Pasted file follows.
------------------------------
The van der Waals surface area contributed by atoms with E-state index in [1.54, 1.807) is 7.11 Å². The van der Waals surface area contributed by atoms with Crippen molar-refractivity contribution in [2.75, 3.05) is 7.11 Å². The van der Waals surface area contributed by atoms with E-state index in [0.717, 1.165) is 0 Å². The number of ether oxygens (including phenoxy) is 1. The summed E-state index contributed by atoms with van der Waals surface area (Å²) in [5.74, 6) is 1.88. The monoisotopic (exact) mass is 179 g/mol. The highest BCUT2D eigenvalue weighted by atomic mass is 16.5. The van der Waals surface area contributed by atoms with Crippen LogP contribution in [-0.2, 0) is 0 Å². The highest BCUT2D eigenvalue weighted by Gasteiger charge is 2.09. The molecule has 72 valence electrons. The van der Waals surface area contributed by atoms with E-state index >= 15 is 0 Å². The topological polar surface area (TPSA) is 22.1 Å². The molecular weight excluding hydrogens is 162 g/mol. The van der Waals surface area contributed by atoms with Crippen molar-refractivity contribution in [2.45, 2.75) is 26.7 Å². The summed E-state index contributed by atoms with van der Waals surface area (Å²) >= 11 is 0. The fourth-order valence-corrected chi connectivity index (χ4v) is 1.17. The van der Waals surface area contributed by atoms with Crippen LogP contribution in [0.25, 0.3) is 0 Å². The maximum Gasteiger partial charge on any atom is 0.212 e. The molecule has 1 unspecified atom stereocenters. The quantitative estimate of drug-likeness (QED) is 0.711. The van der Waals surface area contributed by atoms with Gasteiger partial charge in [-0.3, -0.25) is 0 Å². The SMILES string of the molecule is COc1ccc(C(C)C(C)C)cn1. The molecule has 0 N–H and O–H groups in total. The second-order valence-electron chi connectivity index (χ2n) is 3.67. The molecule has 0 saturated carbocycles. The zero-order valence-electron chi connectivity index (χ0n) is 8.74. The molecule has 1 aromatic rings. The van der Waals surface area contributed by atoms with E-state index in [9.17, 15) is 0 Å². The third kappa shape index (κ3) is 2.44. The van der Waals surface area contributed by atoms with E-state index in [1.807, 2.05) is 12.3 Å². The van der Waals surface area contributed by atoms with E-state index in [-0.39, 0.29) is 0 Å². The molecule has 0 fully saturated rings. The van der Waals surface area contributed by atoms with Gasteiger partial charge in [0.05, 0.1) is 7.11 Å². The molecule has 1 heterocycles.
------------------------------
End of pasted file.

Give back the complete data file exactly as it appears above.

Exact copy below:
The van der Waals surface area contributed by atoms with E-state index in [1.54, 1.807) is 7.11 Å². The van der Waals surface area contributed by atoms with Crippen molar-refractivity contribution in [2.75, 3.05) is 7.11 Å². The van der Waals surface area contributed by atoms with E-state index in [0.717, 1.165) is 0 Å². The number of ether oxygens (including phenoxy) is 1. The summed E-state index contributed by atoms with van der Waals surface area (Å²) in [5.74, 6) is 1.88. The monoisotopic (exact) mass is 179 g/mol. The highest BCUT2D eigenvalue weighted by atomic mass is 16.5. The van der Waals surface area contributed by atoms with Crippen LogP contribution in [-0.2, 0) is 0 Å². The highest BCUT2D eigenvalue weighted by Gasteiger charge is 2.09. The molecule has 72 valence electrons. The van der Waals surface area contributed by atoms with E-state index >= 15 is 0 Å². The topological polar surface area (TPSA) is 22.1 Å². The molecular weight excluding hydrogens is 162 g/mol. The van der Waals surface area contributed by atoms with Crippen molar-refractivity contribution in [2.45, 2.75) is 26.7 Å². The summed E-state index contributed by atoms with van der Waals surface area (Å²) >= 11 is 0. The fourth-order valence-corrected chi connectivity index (χ4v) is 1.17. The van der Waals surface area contributed by atoms with Crippen LogP contribution in [0.25, 0.3) is 0 Å². The maximum Gasteiger partial charge on any atom is 0.212 e. The molecule has 1 unspecified atom stereocenters. The quantitative estimate of drug-likeness (QED) is 0.711. The van der Waals surface area contributed by atoms with Gasteiger partial charge in [-0.3, -0.25) is 0 Å². The SMILES string of the molecule is COc1ccc(C(C)C(C)C)cn1. The molecule has 0 N–H and O–H groups in total. The second-order valence-electron chi connectivity index (χ2n) is 3.67. The molecule has 0 saturated carbocycles. The zero-order valence-electron chi connectivity index (χ0n) is 8.74. The molecule has 1 aromatic rings. The van der Waals surface area contributed by atoms with E-state index in [9.17, 15) is 0 Å². The third kappa shape index (κ3) is 2.44. The van der Waals surface area contributed by atoms with E-state index in [1.807, 2.05) is 12.3 Å². The van der Waals surface area contributed by atoms with E-state index in [-0.39, 0.29) is 0 Å². The molecule has 0 fully saturated rings. The van der Waals surface area contributed by atoms with Gasteiger partial charge in [0.05, 0.1) is 7.11 Å². The molecule has 1 heterocycles.